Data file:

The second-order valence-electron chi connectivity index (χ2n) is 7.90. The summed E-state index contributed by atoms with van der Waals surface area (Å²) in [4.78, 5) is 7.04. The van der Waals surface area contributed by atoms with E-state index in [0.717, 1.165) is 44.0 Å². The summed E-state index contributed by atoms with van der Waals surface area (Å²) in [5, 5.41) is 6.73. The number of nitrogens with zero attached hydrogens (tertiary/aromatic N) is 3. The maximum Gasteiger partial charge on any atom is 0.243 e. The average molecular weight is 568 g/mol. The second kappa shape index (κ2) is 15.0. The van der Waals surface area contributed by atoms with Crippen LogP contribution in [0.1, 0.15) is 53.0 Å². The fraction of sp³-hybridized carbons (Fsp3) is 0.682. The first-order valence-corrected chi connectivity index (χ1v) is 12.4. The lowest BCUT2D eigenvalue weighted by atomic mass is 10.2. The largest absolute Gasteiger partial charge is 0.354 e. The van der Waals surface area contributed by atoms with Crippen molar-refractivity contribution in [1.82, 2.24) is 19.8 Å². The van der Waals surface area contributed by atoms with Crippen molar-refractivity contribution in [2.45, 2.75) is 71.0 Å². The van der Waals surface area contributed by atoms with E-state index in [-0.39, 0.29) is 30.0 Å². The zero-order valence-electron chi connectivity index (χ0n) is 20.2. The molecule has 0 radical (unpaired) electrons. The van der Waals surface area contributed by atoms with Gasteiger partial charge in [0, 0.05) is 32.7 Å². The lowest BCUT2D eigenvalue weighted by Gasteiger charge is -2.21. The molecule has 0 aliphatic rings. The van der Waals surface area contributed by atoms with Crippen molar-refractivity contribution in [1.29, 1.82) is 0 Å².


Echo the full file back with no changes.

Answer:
The second-order valence-electron chi connectivity index (χ2n) is 7.90. The summed E-state index contributed by atoms with van der Waals surface area (Å²) in [4.78, 5) is 7.04. The van der Waals surface area contributed by atoms with E-state index in [0.717, 1.165) is 44.0 Å². The summed E-state index contributed by atoms with van der Waals surface area (Å²) in [5, 5.41) is 6.73. The number of nitrogens with zero attached hydrogens (tertiary/aromatic N) is 3. The maximum Gasteiger partial charge on any atom is 0.243 e. The average molecular weight is 568 g/mol. The second kappa shape index (κ2) is 15.0. The van der Waals surface area contributed by atoms with Crippen LogP contribution in [0.1, 0.15) is 53.0 Å². The fraction of sp³-hybridized carbons (Fsp3) is 0.682. The first-order valence-corrected chi connectivity index (χ1v) is 12.4. The lowest BCUT2D eigenvalue weighted by atomic mass is 10.2. The largest absolute Gasteiger partial charge is 0.354 e. The van der Waals surface area contributed by atoms with Crippen molar-refractivity contribution in [1.82, 2.24) is 19.8 Å². The van der Waals surface area contributed by atoms with Crippen molar-refractivity contribution in [2.45, 2.75) is 71.0 Å². The van der Waals surface area contributed by atoms with E-state index in [-0.39, 0.29) is 30.0 Å². The zero-order valence-electron chi connectivity index (χ0n) is 20.2. The molecule has 0 radical (unpaired) electrons. The van der Waals surface area contributed by atoms with Gasteiger partial charge in [0, 0.05) is 32.7 Å². The lowest BCUT2D eigenvalue weighted by Gasteiger charge is -2.21. The molecule has 0 aliphatic rings. The van der Waals surface area contributed by atoms with Crippen molar-refractivity contribution in [1.29, 1.82) is 0 Å².